The game adds a little bit of extra personality in Career Mode in the form of video messages from other drivers and teams. These were nice touches, but they felt really generic and forced. Momentum is also new giving you a boost race to race for how well you finish and how clean you drive. There’s also a star system that tells you how good the vehicle you’re about to drive is. If you stick with say a 3-star team for a season, the next season, that team can develop into a 4-star team. This type of progression is great, however, it doesn’t really matter if I can just join a 5-star team. You do also earn money but it’s pretty much useless. There’s nothing to spend it on, no upgrades to speak of. It’s simply a gauge of how well you’re doing.
NASCAR Heat 2 does add a Rivals system to “Hot Seat” races which is a nice addition considering most of the older NASCAR games had this as well. It works as you might expect, if you slam into a certain driver too many times, they’re going to get mad and will go out of their way to take you out. You’ll receive some cool social media compliments on how clean you’re driving and some warnings if you aren’t. It’s a good step in the right direction for this series as I think that this is a huge part of NASCAR or any sport for that matter.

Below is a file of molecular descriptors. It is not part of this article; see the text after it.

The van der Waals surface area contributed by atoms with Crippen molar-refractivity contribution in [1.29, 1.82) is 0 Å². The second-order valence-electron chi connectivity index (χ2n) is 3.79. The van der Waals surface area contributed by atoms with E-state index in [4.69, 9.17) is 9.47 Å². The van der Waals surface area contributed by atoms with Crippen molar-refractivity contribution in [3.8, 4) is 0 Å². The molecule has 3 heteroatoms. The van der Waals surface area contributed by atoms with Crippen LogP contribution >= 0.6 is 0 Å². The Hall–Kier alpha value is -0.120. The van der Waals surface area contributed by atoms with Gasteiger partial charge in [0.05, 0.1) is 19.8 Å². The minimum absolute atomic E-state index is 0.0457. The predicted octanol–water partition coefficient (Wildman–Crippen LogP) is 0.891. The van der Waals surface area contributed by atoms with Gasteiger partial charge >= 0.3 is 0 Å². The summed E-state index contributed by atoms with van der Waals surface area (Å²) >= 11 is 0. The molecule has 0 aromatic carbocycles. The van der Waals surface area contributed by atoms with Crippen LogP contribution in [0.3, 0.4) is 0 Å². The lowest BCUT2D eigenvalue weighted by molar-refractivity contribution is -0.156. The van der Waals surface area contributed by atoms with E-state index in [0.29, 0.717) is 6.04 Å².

Beyond Career Mode, NASCAR Heat 2 still has a lot to offer, particularly for those that like to race with friends. Split-screen multiplayer is included in the game which is a rare commodity these games so I really appreciate it. All tracks are unlocked from the start so you can hop in with a friend without worrying about unlocking more tracks to play. 40-player online multiplayer also returns which is amazing. I can’t think of another online experience that is quite as incredible as 40 people online in NASCAR cars all fighting for first place.
There are 29 Challenges in NASCAR Heat 2 and they’re also all unlocked from the beginning which is nice. I hate when I get stuck on a challenge so it’s great to be able to move on and go back if I can’t complete one. Claire B. Lang of SiriusXM’s NASCAR radio introduces each track and scenario. If you complete the scenario a video of a driver giving you tips on how to race the course. Monster Games did a great job on these challenges and I really liked the presentation. They’re a nice diversion from the lengthy Career Mode.